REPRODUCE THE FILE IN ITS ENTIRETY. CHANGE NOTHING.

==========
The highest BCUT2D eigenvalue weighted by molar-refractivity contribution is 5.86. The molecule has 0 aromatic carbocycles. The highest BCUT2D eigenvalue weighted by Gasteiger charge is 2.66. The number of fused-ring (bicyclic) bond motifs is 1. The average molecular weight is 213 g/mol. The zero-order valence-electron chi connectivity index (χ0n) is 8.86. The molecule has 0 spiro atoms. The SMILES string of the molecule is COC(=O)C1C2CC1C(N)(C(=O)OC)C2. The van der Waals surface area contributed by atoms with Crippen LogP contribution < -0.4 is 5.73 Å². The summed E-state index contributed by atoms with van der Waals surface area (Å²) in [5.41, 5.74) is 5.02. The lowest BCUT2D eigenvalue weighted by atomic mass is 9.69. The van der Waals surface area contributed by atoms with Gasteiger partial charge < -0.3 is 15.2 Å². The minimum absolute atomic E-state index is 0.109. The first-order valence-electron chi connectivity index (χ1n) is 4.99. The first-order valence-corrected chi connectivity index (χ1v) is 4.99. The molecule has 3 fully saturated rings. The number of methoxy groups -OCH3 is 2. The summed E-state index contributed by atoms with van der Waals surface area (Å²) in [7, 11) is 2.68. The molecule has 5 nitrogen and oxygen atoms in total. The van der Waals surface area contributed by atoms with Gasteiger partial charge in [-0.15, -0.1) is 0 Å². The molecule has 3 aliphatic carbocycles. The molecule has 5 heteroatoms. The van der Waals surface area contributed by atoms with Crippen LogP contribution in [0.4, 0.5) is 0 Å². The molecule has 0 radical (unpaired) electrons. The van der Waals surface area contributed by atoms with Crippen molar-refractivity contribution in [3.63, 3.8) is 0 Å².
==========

The highest BCUT2D eigenvalue weighted by molar-refractivity contribution is 5.86. The molecule has 0 aromatic carbocycles. The highest BCUT2D eigenvalue weighted by Gasteiger charge is 2.66. The number of fused-ring (bicyclic) bond motifs is 1. The average molecular weight is 213 g/mol. The zero-order valence-electron chi connectivity index (χ0n) is 8.86. The molecule has 0 spiro atoms. The SMILES string of the molecule is COC(=O)C1C2CC1C(N)(C(=O)OC)C2. The van der Waals surface area contributed by atoms with Crippen LogP contribution < -0.4 is 5.73 Å². The summed E-state index contributed by atoms with van der Waals surface area (Å²) in [5.41, 5.74) is 5.02. The lowest BCUT2D eigenvalue weighted by atomic mass is 9.69. The van der Waals surface area contributed by atoms with Gasteiger partial charge < -0.3 is 15.2 Å². The minimum absolute atomic E-state index is 0.109. The first-order valence-electron chi connectivity index (χ1n) is 4.99. The first-order valence-corrected chi connectivity index (χ1v) is 4.99. The molecule has 3 fully saturated rings. The number of methoxy groups -OCH3 is 2. The summed E-state index contributed by atoms with van der Waals surface area (Å²) in [7, 11) is 2.68. The molecule has 5 nitrogen and oxygen atoms in total. The van der Waals surface area contributed by atoms with Gasteiger partial charge in [-0.15, -0.1) is 0 Å². The molecule has 3 aliphatic carbocycles. The molecule has 5 heteroatoms. The van der Waals surface area contributed by atoms with Crippen LogP contribution in [0.4, 0.5) is 0 Å². The molecule has 0 radical (unpaired) electrons. The van der Waals surface area contributed by atoms with Crippen molar-refractivity contribution in [3.63, 3.8) is 0 Å².